Cornell University Press, 18 d’oct. 2018 - 256 pàgines
Liberalism is doomed to failure, John Kekes argues in this penetrating criticism of its basic assumptions. Liberals favor individual autonomy, a wide plurality of choices, and equal rights and resources, seeing them as essential for good lives. They oppose such evils as selfishness, intolerance, cruelty, and greed. Yet the more autonomy, equality, and pluralism there is, Kekes contends, the greater is the scope for evil. According to Kekes, liberalism is inconsistent because the conditions liberals regard as essential for good lives actually foster the very evils liberals want to avoid, and avoiding those evils depends on conditions contrary to the ones liberals favor.
Kekes argues further that the liberal conceptions of equality, justice, and pluralism require treating good and evil people with equal respect, distributing resources without regard to what recipients deserve, and restricting choices to those that conform to liberal preconceptions. All these policies are detrimental to good lives. Kekes concludes that liberalism cannot cope with the prevalence of evil, that it is vitiated by inconsistent commitments, and that—contrary to its aim—liberalism is an obstacle to good lives.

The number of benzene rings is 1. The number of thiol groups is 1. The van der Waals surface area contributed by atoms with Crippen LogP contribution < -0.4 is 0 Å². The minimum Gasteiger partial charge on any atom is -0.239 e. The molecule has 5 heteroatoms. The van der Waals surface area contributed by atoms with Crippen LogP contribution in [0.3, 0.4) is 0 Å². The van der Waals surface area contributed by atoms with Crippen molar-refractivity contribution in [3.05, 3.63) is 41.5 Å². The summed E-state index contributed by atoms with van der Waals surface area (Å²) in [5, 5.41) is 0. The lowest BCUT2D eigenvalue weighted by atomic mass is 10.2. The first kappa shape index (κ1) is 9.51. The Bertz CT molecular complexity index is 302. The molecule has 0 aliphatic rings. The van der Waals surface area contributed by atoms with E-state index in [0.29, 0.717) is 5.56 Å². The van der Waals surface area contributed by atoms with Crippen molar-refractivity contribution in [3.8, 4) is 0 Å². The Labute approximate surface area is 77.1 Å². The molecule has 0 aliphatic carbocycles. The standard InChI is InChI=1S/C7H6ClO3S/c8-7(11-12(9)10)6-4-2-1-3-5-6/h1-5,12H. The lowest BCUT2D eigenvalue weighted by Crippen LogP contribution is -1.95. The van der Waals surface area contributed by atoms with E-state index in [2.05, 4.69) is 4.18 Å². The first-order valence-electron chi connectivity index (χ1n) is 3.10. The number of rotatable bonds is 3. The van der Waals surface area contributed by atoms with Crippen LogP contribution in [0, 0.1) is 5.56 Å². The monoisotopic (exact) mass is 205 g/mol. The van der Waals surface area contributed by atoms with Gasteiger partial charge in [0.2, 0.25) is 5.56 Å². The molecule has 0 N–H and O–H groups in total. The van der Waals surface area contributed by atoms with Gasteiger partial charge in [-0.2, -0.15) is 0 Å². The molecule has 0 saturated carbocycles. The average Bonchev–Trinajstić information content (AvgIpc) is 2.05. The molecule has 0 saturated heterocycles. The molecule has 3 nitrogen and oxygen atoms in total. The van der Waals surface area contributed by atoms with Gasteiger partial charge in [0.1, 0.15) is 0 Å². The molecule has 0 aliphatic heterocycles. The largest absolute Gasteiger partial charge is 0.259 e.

Què en diuen els usuaris - Escriviu una ressenya
1 What Is Liberalism?
2 The Prevalence of Evil
3 Individual Responsibility
4 Collective Responsibility
5 The Errors of Egalitarianism
6 Justice and Desert
7 Justice without the Liberal Faith
8 Pluralism versus Liberalism